That's all well and good, but you can't just sit back and rest on your laurels, right? There's doings a transpiring!
It's what those doings are that might, or might not, keep one up at night.
However, in my case, what's keeping me up at night is the irrational fear of the "new", even though the "new" is simply an upgrade of what I already have.
I probably need to explain that.
This is where my recording life began. This is the Tascam 244 Portastudio, a 4-track cassette recorder.
It was pretty basic and fairly easy to use once you got it figured out. Unlike today's Portastudios (I'd say modern, but it's only been 30 years, which dates me, but hopefully, not that much), the 244 had no built-in effects and all the inherent limitations of cassette tape. It did have Dolby noise reduction. Consequently, I had to buy my own outboard gear for things like reverb, chorus, flange; stuff like that.
And I made a lot of recordings, 8 albums worth. But like all things analog and tape derived, it ran out of gas. As this coincided with my running out of musical ideas and the presence of children, I put it away and took a break.
The break lasted 25 years. So when I got back into recording, I got what was the latest iteration of the Portastudio, the 2488neo.
This what I've been using for the past 5 years, though I've had it 10, but That's another story.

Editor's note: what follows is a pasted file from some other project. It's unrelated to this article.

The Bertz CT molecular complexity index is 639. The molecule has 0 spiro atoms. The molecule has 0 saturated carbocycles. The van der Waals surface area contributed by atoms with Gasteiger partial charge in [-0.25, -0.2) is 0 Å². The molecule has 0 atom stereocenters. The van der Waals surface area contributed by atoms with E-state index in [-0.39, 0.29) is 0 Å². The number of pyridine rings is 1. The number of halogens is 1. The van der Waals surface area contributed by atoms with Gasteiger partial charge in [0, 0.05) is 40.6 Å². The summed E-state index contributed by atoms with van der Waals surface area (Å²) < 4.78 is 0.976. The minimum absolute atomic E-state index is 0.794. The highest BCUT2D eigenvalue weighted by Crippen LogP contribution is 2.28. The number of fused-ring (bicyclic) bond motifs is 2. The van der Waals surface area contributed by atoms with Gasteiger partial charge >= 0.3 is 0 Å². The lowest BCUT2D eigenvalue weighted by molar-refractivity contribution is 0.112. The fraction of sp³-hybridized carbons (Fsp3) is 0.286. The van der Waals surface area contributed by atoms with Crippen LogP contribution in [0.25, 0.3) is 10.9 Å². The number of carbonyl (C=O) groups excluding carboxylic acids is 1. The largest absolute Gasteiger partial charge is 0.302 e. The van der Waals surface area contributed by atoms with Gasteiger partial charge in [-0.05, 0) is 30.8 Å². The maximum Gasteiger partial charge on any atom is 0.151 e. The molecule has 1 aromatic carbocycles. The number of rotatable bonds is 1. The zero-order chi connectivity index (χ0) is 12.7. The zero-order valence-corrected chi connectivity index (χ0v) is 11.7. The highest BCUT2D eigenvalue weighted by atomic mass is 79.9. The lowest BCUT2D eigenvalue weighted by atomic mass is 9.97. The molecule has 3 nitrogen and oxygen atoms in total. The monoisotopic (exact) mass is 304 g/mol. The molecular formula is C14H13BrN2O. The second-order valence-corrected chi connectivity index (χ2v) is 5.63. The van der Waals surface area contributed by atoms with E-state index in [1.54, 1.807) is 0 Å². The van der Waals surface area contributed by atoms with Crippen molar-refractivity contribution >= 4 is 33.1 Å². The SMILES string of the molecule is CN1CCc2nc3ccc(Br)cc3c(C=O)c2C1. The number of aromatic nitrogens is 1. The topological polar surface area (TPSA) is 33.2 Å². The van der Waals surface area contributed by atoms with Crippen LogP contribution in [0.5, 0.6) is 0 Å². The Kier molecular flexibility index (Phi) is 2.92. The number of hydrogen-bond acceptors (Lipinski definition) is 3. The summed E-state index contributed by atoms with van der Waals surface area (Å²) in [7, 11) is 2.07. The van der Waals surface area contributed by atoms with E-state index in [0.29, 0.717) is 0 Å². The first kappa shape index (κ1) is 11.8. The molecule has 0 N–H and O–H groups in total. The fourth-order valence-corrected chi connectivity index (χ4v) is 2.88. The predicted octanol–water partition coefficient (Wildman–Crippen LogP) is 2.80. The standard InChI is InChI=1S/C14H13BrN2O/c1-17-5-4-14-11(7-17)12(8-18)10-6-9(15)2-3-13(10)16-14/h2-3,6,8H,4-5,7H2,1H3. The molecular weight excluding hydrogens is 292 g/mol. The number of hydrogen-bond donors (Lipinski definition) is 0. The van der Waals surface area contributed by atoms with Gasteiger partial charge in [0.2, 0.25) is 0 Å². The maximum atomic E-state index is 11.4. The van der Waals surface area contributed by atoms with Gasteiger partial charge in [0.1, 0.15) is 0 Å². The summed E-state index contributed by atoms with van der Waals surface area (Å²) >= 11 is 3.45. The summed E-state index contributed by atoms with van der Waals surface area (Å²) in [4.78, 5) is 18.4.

It's worked really well, but with all things computerish that contain mechanical devices, which in this case includes the hard-drives and the CD player/recorder, 10 years is a long time and ominous signs like noise and noticeable heat coming off the machine are not good indicators of many more productive years. Consequently, I decided to buy a new one: the DP-32sd Portastudio
Now a fair number of you may be wondering why I didn't just go all computer, with Pro Tools, or something similar?
2 reasons: I'm cheap and I'm lazy.
If I went to a straight up computer system, I'd need the computer, the software, the monitor, the interfaces, and probably, because I'm a tactile kind of guy-musically speaking-a mixer. That a lot of money, a couple grand easy. And, you have the learning curve that goes with migrating to the new system.
At least with the Portastudio, I know what I'm getting into, and, hopefully, learning what they've changed in 10 years won't be too bad. Plus, at $600, and given everything it does, that's a steal, a total bargain.
Now I just have to get off my dead butt and get to it.
©2019 David William Pearce